It was hypothesized that the relative superiority of the non-dominant hand movements during late evening could arise from a more pronounced homeostatic deactivation of the left hemisphere. We tested such hypothesis collecting motor activity before and after prolonged wakefulness. Fifty-one right-handed subjects wore actigraphs on both left and right wrist for three consecutive days (baseline–sleep deprivation–sleep recovery). We replicated higher motor activity in left hand respect to the right hand at 22:00 and 23:00 h, but only in baseline condition. The results provide the evidence that circadian motor asymmetries do not seem to express homeostatic processes.

Circadian motor asymmetries before and after prolonged wakefulness in humans

NATALE, VINCENZO;MARTONI, MONICA;ESPOSITO, MARIA JOSE';FABBRI, MARCO;TONETTI, LORENZO
2007

Abstract

It was hypothesized that the relative superiority of the non-dominant hand movements during late evening could arise from a more pronounced homeostatic deactivation of the left hemisphere. We tested such hypothesis collecting motor activity before and after prolonged wakefulness. Fifty-one right-handed subjects wore actigraphs on both left and right wrist for three consecutive days (baseline–sleep deprivation–sleep recovery). We replicated higher motor activity in left hand respect to the right hand at 22:00 and 23:00 h, but only in baseline condition. The results provide the evidence that circadian motor asymmetries do not seem to express homeostatic processes.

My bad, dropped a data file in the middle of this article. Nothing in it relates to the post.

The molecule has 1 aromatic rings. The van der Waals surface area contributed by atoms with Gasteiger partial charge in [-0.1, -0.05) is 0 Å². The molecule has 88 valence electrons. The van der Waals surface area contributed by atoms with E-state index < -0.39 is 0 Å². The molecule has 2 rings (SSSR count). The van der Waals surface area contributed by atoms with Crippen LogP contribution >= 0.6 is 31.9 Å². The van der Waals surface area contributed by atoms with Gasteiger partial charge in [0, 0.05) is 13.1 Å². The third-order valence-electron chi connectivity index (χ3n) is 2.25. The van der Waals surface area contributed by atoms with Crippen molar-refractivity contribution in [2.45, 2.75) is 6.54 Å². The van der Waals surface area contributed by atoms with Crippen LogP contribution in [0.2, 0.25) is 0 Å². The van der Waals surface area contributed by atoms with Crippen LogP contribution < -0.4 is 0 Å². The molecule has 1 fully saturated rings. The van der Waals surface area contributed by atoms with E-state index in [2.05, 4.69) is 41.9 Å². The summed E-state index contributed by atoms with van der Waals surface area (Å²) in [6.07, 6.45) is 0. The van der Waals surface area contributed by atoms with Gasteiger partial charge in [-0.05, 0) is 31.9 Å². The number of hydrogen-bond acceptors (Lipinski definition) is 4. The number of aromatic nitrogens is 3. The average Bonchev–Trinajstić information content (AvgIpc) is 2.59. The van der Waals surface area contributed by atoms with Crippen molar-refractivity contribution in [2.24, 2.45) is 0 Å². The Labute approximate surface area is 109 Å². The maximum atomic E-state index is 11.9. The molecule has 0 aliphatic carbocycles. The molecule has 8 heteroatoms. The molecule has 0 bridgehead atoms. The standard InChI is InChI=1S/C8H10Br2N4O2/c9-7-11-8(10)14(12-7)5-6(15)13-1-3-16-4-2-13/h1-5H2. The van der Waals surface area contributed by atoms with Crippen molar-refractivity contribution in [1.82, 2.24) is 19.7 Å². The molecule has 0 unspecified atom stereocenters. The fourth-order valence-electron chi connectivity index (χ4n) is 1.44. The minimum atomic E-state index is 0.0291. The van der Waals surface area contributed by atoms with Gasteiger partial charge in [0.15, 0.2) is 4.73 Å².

NEUROSCIENCE LETTERS
V. Natale; M. Martoni; M.J. Esposito; M. Fabbri; L. Tonetti
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Utilizza questo identificativo per citare o creare un link a questo documento: http://hdl.handle.net/11585/46304
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